Airport stake sale will test Saudi Arabia’s resolve

Major reforms required to make aviation sector more competitive

While a formal appointment has yet to be made, it appears that US-based Goldman Sachs has been chosen to advise Saudi Arabia’s Civil Aviation Holding Company (SCAHC) in the sale of a significant stake in King Khalid International airport in Riyadh to private investors.

The airport has been posting double digit annual growth in terms of passenger numbers in recent years, except in 2016, when growth dropped to 5 per cent as a result of increased political and economic instability across the region.

However, given the overall weak growth in many aviation geographies, it is likely that a good number of investors in the region and outside it would still be attracted to 5 per cent annual growth, although a double-digit growth would have been more desirable.

Indeed the appointment of a team to undertake the refurbishment of the four existing terminals at the airport earlier this year now appears to be a strategic move to optimise the airport’s valuation.

Apart from the growth and the ongoing refurbishment at the airport, private investors will be pleased to see that a brand new terminal, Terminal 5, which caters to domestic flights, is now fully operational.

King Khalid International airport
2014 2015 2016
Passengers (million) 20.11 22.54 23.72
Aircraft movement 194,729 172754 163363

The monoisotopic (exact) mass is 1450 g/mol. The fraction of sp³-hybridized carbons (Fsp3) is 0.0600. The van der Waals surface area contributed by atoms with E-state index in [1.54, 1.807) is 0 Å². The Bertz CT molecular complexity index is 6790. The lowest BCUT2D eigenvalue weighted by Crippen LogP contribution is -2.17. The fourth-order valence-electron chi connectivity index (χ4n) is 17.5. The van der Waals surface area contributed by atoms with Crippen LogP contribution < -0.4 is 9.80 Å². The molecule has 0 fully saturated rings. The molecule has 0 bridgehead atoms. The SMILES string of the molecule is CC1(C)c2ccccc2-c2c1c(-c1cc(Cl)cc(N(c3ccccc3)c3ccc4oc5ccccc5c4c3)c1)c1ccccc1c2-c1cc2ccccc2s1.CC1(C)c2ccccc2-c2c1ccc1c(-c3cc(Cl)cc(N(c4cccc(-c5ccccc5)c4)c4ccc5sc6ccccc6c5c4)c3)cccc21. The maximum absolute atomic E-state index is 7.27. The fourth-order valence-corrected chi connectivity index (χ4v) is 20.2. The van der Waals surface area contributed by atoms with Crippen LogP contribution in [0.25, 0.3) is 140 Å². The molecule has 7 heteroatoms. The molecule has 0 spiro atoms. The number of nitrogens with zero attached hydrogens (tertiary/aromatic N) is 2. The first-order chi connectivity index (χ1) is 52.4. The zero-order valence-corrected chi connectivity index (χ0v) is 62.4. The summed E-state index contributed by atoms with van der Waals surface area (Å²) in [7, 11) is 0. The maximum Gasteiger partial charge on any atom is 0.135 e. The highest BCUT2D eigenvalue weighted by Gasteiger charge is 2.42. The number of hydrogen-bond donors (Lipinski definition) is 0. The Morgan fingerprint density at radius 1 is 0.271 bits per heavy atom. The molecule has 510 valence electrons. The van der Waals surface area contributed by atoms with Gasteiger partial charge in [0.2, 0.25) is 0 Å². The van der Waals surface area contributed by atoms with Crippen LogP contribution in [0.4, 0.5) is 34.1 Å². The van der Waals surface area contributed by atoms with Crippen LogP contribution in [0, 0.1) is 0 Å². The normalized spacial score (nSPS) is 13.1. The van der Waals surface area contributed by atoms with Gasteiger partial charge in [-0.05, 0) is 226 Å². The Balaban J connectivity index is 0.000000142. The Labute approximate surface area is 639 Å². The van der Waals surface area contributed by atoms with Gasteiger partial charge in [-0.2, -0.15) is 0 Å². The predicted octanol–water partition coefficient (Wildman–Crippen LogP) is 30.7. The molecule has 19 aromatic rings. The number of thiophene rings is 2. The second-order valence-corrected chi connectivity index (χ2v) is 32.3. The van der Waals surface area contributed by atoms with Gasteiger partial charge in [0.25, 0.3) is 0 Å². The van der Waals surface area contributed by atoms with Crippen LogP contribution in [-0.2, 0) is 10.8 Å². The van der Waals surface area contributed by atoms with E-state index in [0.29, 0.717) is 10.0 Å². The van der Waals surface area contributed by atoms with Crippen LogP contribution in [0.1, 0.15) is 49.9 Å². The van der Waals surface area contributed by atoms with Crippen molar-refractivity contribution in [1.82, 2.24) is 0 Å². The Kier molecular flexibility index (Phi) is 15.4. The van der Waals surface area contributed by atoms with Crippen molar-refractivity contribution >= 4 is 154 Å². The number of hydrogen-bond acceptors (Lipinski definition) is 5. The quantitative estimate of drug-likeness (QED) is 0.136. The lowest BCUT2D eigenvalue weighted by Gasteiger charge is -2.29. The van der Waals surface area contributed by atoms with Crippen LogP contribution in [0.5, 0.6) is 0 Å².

Source: Gaca

It must be noted that the ongoing redevelopment is the first of a three-phased expansion plan meant to take the airport’s annual passenger capacity from the current 20 million, inclusive of Terminal 5, to 80 million by 2035.

As early as last year, the aviation regulator, General Authority of Civil Aviation, has disclosed a plan to build a sixth terminal, presumably part of the next development phase, which is likely to be procured using a public-private partnership (PPP) model.

The decline in traffic growth last year could mean the SCAHC, newly-formed owner of Saudi Arabia’s aviation assets, can revise or slow down the pace of the airport development depending on future growth rates.

Other areas of reform, however, remain including the level of services as well as the aircraft parking fees and other tariffs at the airport, which some describe as relatively prohibitive.

26 July, 2017 | .By JENNIFER AGUINALDO